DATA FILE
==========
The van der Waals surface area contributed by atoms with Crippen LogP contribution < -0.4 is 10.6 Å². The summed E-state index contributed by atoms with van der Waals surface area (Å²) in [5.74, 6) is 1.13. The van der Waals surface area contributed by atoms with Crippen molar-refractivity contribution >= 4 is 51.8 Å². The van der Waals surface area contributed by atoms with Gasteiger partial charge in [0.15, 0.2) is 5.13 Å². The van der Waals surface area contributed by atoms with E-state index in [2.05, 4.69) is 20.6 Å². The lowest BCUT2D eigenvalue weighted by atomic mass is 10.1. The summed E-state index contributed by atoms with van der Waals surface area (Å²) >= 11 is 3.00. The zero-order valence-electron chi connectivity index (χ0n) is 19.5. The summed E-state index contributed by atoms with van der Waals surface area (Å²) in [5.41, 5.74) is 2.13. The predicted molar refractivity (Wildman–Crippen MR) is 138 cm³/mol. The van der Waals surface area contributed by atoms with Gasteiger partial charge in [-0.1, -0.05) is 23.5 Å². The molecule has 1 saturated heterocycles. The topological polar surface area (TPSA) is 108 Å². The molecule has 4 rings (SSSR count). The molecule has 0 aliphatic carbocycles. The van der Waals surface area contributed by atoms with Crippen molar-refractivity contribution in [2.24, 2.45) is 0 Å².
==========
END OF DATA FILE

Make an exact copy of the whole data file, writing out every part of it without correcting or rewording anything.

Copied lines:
The van der Waals surface area contributed by atoms with Crippen LogP contribution < -0.4 is 10.6 Å². The summed E-state index contributed by atoms with van der Waals surface area (Å²) in [5.74, 6) is 1.13. The van der Waals surface area contributed by atoms with Crippen molar-refractivity contribution >= 4 is 51.8 Å². The van der Waals surface area contributed by atoms with Gasteiger partial charge in [0.15, 0.2) is 5.13 Å². The van der Waals surface area contributed by atoms with E-state index in [2.05, 4.69) is 20.6 Å². The lowest BCUT2D eigenvalue weighted by atomic mass is 10.1. The summed E-state index contributed by atoms with van der Waals surface area (Å²) >= 11 is 3.00. The zero-order valence-electron chi connectivity index (χ0n) is 19.5. The summed E-state index contributed by atoms with van der Waals surface area (Å²) in [5.41, 5.74) is 2.13. The predicted molar refractivity (Wildman–Crippen MR) is 138 cm³/mol. The van der Waals surface area contributed by atoms with Gasteiger partial charge in [-0.1, -0.05) is 23.5 Å². The molecule has 1 saturated heterocycles. The topological polar surface area (TPSA) is 108 Å². The molecule has 4 rings (SSSR count). The molecule has 0 aliphatic carbocycles. The van der Waals surface area contributed by atoms with Crippen molar-refractivity contribution in [2.24, 2.45) is 0 Å².